Behind every blue dot is a displaced family and/or an evicted tenant. Approximately 47% of those homes likely owned one or more dogs and/or cats when they were told they had to move. (That figure comes from the American Pet Products Association, who likes to keep tabs on the number of American families who own pets). Where did all those families and all those pets go? Many have been heading east, in search of affordable living. Faced with a dearth of pet friendly rentals, thousands are forced to leave their pets behind every year. In Oakland, where pit bulls have traditionally been among the top three most popular breeds, we can practically draw a straight line from every other blue dot to Oakland Animal Services. Or, hundreds of straight lines.
Contrary to popular stereotypes, SF Bay Area pit bulls aren't filling shelters because there are 'too many' of them, or they're 'too unwanted' or 'too difficult' to own. Instead, many if not most were well loved dogs who've simply been displaced, right along with their humans.
“Of those who gave up their animals, the most common reason cited was that the landlord or place of residence did not allow dogs or cats.” - American Humane Association Report 'Keeping Pets (Dogs and Cats) in Homes: A Three-Phase Retention Study' 2012
Many of the blue dot dogs also reflect the lack of affordable training resources in these same communities, so are doubly challenged by a lack of basic manners when they land in the shelters. In a market oversaturated with dogs-in-need, the well mannered dogs are understandably cherry picked for adoption programs, leaving the dogs with caveman manners at a much higher risk of euthanasia.
Successes are within reach but can be hard to sustain, and it's not uncommon for frustrated critics to place blame on surrendering families for not trying harder to keep their pets or at animal shelters for not trying harder to attract new homes. To their credit, shelters have increased adoption rates for pit bulls and other dogs substantially over the years all around the country (news link). Yet the intake numbers have have held steady.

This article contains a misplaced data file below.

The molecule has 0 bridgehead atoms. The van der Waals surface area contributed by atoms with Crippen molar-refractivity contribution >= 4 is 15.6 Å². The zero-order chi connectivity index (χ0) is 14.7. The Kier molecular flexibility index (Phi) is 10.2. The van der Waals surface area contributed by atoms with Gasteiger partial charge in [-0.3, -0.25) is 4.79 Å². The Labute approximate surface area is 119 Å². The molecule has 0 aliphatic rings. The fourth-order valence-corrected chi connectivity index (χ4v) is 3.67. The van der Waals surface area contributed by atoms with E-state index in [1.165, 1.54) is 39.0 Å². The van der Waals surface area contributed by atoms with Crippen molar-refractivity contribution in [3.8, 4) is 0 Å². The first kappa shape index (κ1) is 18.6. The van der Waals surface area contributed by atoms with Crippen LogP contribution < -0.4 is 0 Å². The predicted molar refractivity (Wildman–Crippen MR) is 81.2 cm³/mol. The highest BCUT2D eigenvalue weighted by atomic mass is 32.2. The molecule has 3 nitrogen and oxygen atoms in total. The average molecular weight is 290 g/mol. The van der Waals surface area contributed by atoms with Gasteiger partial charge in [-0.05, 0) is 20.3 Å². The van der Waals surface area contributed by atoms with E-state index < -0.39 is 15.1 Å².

What's a shelter to do?
In a very real sense - until and unless the flow of displaced pets slows - any animal shelter's best defense to the perennial intake of larger dogs is to keep their marketing skills sharp and social media pages humming so well resourced families can be attracted to the same dogs their less fortunate neighbors were forced to give up. Rather depressing, but true.
So What's the Good News?
The good news is that many in the animal welfare field are finally rubbing their eyes awake to the bigger picture. Under resourced dog owners shouldn't be written off as bad guys, and 'Owner Support' programs that honor the human-animal bond are finding their legs. Inventing new ways to keep challenged dogs in their homes is becoming the in-vogue topic at animal welfare conferences and even publications like Dodo, which ran this article early in the week.
'People Are Unfairly Forced to Leave Their Dogs at Shelters. Now There's Help.' - LINK
Understanding the key causes behind high shelter intake numbers doesn't always afford us easy solutions, however. At times, the reality of homeless dogs can seem so overwhelming - It may have almost been easier for animal lovers to believe that the majority of pit bull owners were irresponsible and required policing, as San Francisco and other cities have done.
But we're smarter than that now, and hopefully more compassionate. Or at least, we know we're supposed to be.
Photo credit: Chris Arson. An Oakland family comes to a 2014 BADRAP owner support event to have their dog spayed.